Commentary about budgets being under pressure or clients expecting more to be done for less has never been uncommon in the professional installation business. In a period of uncertainty such as the present one – in which the still-unresolved existential crisis of Brexit risks being further amplified by a more hostile international trading environment – it might be expected that these sentiments would be voiced even more frequently.
With no particular let-up in the competitiveness of the installation sector, it invariably falls to integrators to think carefully – and cleverly – about the services they offer and the type of compromises that might be made without unduly affecting the overall end-user experience. Examples of compromises include selecting less expensive brands for one or more parts of a project; scaling back a new installation to include only the most intensively used applications or areas of a premises; and – especially in the private sector – structuring the installation into phases that enable investments to be staggered.
In this article Installation hears from a quartet of leading integration firms to find out more about the current outlook for budgets; the importance of brand and product choices; and the increasing role that ‘after-care’ and maintenance services play in delivering both profitability to integrators and greater value for money to clients.
Despite the aforementioned political and economic context, the good news is that budgets don’t seem to have faced the kind of significant additional challenges that might have been anticipated. However, there are concerns about the outlook for the public sector, including in the arts community, where both government subsidies and commercial sponsorships have been under threat.
Chris Austin is technical sales manager at Autograph Sales & Installations, whose original foundation in theatrical sales and installations has long expanded to include many other types of venue and application. “Overall I would say that the market is very buoyant at the moment,” he says. “We have not seen the kind of slowdown or impact on confidence [that might be expected to result] from the political turmoil taking place.”
Roger Kirby is director of Liverpool-based sound, lighting and visual solutions company Adlib. “Right now Adlib are fortunate to have some interesting works in progress, along with [maintaining a] constant eye on the horizon for other interesting opportunities,” he says.
“Overall I would say that the market is very buoyant at the moment”
But he also remarks that creative arts funding appears to remain “limited in many quarters, with many venue technical managers and operators currently holding a wish-list as long as your arm in their back-pocket at all times just in case.”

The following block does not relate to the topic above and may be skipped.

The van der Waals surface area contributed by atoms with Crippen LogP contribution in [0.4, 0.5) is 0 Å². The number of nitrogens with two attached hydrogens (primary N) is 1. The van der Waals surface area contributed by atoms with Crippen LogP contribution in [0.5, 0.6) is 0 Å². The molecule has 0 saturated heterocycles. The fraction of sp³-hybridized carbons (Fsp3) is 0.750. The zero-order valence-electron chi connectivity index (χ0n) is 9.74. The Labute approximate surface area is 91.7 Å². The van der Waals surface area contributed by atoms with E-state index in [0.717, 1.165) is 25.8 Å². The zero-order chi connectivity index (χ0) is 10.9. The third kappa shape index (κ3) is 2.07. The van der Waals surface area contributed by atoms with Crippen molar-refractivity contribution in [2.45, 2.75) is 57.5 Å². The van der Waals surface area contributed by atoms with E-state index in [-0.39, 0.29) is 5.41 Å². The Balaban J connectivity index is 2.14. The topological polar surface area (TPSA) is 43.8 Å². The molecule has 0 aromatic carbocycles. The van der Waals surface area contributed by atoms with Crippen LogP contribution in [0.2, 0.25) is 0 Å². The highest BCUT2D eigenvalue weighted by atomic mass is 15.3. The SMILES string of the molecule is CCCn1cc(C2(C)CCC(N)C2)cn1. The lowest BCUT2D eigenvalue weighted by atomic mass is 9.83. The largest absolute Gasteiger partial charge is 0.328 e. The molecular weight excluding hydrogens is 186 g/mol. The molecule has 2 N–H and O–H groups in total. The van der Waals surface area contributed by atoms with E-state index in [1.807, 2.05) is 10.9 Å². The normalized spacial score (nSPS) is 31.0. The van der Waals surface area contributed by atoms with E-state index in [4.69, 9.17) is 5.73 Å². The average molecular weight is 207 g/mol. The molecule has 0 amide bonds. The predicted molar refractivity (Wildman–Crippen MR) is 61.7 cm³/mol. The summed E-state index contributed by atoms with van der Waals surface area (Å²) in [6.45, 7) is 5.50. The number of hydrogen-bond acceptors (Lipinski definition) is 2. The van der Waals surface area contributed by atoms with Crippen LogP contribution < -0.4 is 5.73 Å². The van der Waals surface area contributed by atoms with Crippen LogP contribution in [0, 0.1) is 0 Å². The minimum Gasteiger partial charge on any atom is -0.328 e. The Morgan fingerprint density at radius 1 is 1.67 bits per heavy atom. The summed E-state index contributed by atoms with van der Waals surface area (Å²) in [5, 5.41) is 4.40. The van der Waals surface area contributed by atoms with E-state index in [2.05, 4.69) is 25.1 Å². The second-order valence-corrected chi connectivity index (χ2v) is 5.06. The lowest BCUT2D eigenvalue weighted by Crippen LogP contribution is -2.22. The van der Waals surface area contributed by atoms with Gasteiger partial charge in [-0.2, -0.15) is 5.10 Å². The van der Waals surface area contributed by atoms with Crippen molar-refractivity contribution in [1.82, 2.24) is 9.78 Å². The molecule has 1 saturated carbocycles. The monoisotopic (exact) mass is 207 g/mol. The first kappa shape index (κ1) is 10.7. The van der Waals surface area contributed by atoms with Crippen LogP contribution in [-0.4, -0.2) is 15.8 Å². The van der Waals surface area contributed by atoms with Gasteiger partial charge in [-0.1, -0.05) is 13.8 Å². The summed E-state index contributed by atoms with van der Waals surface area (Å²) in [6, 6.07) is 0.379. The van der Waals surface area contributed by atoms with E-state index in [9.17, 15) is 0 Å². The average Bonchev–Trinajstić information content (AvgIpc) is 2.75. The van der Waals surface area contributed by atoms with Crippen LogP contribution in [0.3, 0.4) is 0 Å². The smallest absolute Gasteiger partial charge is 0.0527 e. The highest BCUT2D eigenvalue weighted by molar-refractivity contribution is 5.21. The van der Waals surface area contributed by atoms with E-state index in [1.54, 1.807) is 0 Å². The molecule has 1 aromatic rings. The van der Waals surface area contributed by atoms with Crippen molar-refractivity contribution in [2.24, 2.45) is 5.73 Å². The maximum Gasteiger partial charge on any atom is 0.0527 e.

In addition, Kirby says it’s also a concern “seeing a number of large companies struggle financially in recent years, which unfortunately has a huge knock-on effect down the supply chain with regards to cash-flow. No doubt this is at the forefront of most systems integrator’s minds at the moment.”
Everyone who contributed to this article agreed that there can easily be a tension between a customer’s hopes for a new installation, and what can actually be achieved with their stated budget. Hence, managing expectations tends to be a priority concern during the initial stages of a project.
A disparity between funds and the desired end-user experience is “very common in some form or other on any project”, says Kirby. “Compromise is always required and venue developers – quite rightly – tend to have high expectations prior to any investment or upgrade. […] The cost of a bells and whistles solution is frequently underestimated when budgeting.”
Jason Larcombe is senior project manager at White Light, which is a complete technical solutions specialist active in markets including theatre, corporate events, broadcast, live music, themed attractions, education, retail and leisure. “There is always pressure on budgets, and it is often increasing, especially when you look at some public sector environments. People always want to achieve more for less,” he says.
Managing expectations can be especially acute in venues such as museums where “the expectations of the user in terms of engagement are increasing”. These are likely to involve the kind of interactive experiences that are “becoming more and more accessible in our daily lives”.
Graham Fry is managing director of SCC AVS, which has a particular specialism in solutions and services for collaboration and conferencing. “It really depends on the customer,” he says, “although with smaller clients it can be more of a problem in that they have expectations that are set quite high and budgets that are just not realistic.”
For instance, in a situation where a fully-integrated VC solution would provide a business with the optimum flexibility and capability, it may be that “when we start talking figures, the customer then says ‘no, no, no! We were just thinking about a webcam connected to a laptop’.”
However, in general, Fry says that “budget is not a massive issue among those who are more serious [about what they want to achieve].” And in SCC AVS’s focus area of conferencing, “the days of complicated rooms are thankfully over. Most customers feel very reassured when you say ‘let’s simplify the room down’” to its core requirements – thereby allowing the quality of the solution to be maximised within the available budget.